June 15, 2021
Maria Joaquina Marques

Requests for AI and MT are becoming increasingly common.

So, what are AI and MT?

Artificial Intelligence (AI) is a branch of computer science that aims to create hardware and software to produce results similar to human intelligence.

Machine Translation (MT) is text that is automatically produced from one language to another through a computer.

What these two things have in common in the translation industry, is that they are both advertised as tools that help human translators. The big question for clients and translators is whether they help or hinder the translation process.

Can a machine really substitute a translator? The answer is “No”, because a human’s capacity for emotion, reasoning and understanding are fundamental for the successful outcome of a project. Translators - and this is even more evident with subtitling where text needs to be condensed to follow parameters - have to understand the message to translate it into another language. They will invariably find nuances, puns and jokes in the source text, something that a machine will never be able to do. However practical and innovative automatic tools may be, they do not undermine the role of the translator and this is an advantage for the client. Why? Because, even though they aren’t a substitute for a translator, AI and MT help the translation process, namely in the predefined translation options they offer that only need some revision. We see a greater influence of MT in the process of technical translation, an area where post-editing is in increasing demand among clients. And whilst this is a valid request, the client must remember that this cannot be low paid work, precisely because it requires a highly demanding editing and revision process. AI is more often used in the case of subtitling, where the translator’s job is to assess the suggested options and revise them thoroughly.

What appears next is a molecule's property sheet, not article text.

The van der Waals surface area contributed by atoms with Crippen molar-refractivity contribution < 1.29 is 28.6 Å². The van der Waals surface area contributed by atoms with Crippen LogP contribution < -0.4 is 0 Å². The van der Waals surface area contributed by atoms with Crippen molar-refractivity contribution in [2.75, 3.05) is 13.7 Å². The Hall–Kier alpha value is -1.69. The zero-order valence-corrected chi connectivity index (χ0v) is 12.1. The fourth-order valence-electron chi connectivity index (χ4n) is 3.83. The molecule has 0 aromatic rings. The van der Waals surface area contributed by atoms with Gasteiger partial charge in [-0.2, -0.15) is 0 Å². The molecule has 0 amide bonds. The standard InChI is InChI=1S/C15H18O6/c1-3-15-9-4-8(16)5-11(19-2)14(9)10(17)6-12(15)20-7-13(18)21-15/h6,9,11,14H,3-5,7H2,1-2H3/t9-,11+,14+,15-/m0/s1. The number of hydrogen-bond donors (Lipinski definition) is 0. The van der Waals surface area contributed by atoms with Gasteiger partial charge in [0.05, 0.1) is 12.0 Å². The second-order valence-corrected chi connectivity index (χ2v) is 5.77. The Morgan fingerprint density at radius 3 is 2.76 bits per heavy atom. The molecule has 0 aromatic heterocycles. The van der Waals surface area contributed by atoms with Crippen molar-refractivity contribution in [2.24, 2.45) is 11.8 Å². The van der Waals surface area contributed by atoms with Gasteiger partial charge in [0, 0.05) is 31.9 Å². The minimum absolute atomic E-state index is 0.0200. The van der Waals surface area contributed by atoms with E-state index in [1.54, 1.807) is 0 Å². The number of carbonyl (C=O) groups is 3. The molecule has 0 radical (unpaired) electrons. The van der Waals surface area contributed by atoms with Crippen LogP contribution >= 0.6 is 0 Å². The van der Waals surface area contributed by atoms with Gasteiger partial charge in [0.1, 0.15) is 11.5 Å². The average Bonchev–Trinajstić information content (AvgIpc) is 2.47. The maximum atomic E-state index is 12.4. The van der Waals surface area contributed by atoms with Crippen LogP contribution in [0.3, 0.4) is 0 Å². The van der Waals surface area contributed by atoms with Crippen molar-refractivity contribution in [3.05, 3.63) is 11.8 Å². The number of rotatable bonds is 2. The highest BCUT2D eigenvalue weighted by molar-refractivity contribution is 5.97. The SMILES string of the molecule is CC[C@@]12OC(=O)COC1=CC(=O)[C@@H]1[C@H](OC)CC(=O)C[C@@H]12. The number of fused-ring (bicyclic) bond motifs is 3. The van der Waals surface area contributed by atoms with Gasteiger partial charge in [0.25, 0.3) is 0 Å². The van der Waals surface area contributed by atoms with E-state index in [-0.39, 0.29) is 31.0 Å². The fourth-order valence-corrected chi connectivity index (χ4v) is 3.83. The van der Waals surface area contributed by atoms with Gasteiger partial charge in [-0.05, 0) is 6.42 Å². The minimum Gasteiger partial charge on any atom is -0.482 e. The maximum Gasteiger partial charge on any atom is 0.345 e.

Generally speaking, we can affirm that such innovation will not undermine the translator’s profession, precisely because it lacks the human factor. Translators can and must adapt with technological advances, capitalising on their editing and revision work. Clients need to understand that when using automatic tools, the deadline for editing or revision should be more generous and the remuneration should also be in line with its level of difficulty. The belief that it makes the translator’s job easier is unfounded, as the opposite is very often true. The fact that AI and MT results are understandable lead the client to believe that they can use them, but without dispensing of or undervaluing the work of the translator.